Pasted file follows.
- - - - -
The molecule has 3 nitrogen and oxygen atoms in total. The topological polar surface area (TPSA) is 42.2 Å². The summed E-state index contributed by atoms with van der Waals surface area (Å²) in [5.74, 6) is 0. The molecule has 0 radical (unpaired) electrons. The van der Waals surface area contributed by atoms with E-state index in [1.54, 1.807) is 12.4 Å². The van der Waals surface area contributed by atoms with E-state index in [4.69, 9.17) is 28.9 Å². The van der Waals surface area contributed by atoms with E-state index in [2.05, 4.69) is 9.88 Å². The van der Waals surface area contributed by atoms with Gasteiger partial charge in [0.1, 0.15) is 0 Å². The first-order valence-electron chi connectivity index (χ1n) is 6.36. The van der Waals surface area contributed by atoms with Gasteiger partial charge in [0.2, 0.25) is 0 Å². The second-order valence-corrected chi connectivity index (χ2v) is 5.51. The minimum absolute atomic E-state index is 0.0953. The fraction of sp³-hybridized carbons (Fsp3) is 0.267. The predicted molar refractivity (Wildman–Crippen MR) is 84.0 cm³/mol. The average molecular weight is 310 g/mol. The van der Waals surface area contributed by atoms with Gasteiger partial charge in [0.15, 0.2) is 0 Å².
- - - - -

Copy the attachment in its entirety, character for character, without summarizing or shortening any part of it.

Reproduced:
The molecule has 3 nitrogen and oxygen atoms in total. The topological polar surface area (TPSA) is 42.2 Å². The summed E-state index contributed by atoms with van der Waals surface area (Å²) in [5.74, 6) is 0. The molecule has 0 radical (unpaired) electrons. The van der Waals surface area contributed by atoms with E-state index in [1.54, 1.807) is 12.4 Å². The van der Waals surface area contributed by atoms with E-state index in [4.69, 9.17) is 28.9 Å². The van der Waals surface area contributed by atoms with E-state index in [2.05, 4.69) is 9.88 Å². The van der Waals surface area contributed by atoms with Gasteiger partial charge in [0.1, 0.15) is 0 Å². The first-order valence-electron chi connectivity index (χ1n) is 6.36. The van der Waals surface area contributed by atoms with Gasteiger partial charge in [0.2, 0.25) is 0 Å². The second-order valence-corrected chi connectivity index (χ2v) is 5.51. The minimum absolute atomic E-state index is 0.0953. The fraction of sp³-hybridized carbons (Fsp3) is 0.267. The predicted molar refractivity (Wildman–Crippen MR) is 84.0 cm³/mol. The average molecular weight is 310 g/mol. The van der Waals surface area contributed by atoms with Gasteiger partial charge in [0.15, 0.2) is 0 Å².